Wednesday, November 25, 2009

No reason for optimism

March 2009: The Wall government unveils a budget which assumes that Saskatchewan would be the only jurisdiction on the planet not affected by the global recession, and relies on potash sales to fund over a fifth of the province's operations despite obvious reason to doubt the projection. When the NDP points out the problems with the Sask Party's projections, Brad Wall chides the NDP for not being optimistic.

August 2009: The Wall government acknowledges that its initial estimates were far off the mark, with potash revenue alone sinking by over a billion dollars from the Sask Party's inflated projections. When the NDP notes the sudden turnaround, Finance Minister Rod Gantefoer blames a "negative perfect storm", and says we should hope for better in the rest of the year to come.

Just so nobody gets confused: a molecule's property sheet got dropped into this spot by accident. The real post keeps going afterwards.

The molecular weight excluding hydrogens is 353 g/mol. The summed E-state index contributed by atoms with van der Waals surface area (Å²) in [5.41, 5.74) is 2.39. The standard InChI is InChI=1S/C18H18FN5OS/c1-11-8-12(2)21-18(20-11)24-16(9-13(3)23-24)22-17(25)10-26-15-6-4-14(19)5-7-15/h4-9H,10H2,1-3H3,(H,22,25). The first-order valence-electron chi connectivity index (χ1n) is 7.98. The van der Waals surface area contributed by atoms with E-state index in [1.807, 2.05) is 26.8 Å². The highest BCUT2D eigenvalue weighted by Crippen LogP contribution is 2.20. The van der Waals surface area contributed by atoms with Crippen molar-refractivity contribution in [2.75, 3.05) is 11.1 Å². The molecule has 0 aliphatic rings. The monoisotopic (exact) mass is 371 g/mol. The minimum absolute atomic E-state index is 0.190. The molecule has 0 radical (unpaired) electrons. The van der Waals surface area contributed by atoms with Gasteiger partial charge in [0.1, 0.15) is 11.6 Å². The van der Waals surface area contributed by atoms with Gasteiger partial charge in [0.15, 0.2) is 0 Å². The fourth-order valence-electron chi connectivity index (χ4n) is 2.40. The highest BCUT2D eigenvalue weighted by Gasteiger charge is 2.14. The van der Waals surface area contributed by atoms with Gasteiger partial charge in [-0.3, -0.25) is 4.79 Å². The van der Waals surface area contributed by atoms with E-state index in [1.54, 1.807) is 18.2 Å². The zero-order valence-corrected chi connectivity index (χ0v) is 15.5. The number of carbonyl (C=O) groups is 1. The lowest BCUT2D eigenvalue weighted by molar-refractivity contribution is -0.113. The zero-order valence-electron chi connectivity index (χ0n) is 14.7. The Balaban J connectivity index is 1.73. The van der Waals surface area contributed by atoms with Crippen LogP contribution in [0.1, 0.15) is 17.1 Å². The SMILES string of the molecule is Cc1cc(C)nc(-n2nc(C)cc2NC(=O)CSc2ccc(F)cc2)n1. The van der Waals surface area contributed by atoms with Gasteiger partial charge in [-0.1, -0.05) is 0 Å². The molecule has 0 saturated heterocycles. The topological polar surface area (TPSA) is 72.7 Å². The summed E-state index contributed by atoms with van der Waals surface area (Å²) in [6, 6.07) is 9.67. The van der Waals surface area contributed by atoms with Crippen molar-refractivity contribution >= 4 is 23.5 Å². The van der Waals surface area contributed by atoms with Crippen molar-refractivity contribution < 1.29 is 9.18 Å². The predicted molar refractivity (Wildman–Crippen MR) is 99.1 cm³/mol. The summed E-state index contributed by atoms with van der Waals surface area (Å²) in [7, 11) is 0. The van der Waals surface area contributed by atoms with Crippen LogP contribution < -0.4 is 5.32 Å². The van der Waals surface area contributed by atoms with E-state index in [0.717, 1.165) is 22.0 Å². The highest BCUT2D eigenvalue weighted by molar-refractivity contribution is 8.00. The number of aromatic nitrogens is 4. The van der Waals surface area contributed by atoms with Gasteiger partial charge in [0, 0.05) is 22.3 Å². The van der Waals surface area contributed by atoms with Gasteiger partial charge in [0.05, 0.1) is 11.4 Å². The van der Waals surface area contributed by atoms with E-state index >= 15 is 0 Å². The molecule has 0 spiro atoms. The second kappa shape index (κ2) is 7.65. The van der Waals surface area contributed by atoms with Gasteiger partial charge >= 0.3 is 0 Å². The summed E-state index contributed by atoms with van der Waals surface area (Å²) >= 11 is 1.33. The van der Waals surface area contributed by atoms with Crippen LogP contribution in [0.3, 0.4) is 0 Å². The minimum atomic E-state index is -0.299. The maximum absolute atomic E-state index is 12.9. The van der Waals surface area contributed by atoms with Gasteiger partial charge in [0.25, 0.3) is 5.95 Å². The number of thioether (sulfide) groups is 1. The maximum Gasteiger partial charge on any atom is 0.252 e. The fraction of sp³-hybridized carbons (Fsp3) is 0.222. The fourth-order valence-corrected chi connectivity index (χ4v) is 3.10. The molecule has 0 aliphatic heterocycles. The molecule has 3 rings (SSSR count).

November 2009: The Wall government again revises its estimates downward - concluding that even its August revision resulted in an an estimate more than five times the province's take from potash royalties - and finally acknowledges that Saskatchewan itself is in a recession. When the NDP points out the pattern, Finance Minister Rod Gantefoer...criticizes the NDP for not being optimistic.

Now, one can fairly point out that optimism is a virtue as a motivating factor when paired with some plausible vision for positive change. But it's a different story when it comes to the brand of "optimism" that pyramid schemes and economic bubbles are made of, in which somebody who should know better convinces others to stake their fortunes on unrealistic hopes. And it takes particular gall to keep on demanding the benefit of the doubt after two previous sets of promises have already come crashing down.

Needless to say, it's that latter brand of wilful blindness that the Wall government is demanding from the NDP and the province to paper over its incompetence. Which leaves only the question of whether Saskatchewan's voters will recognize by 2011 that when the basis for ill-placed optimism runs contrary to reality, reality will ultimately win out every time.

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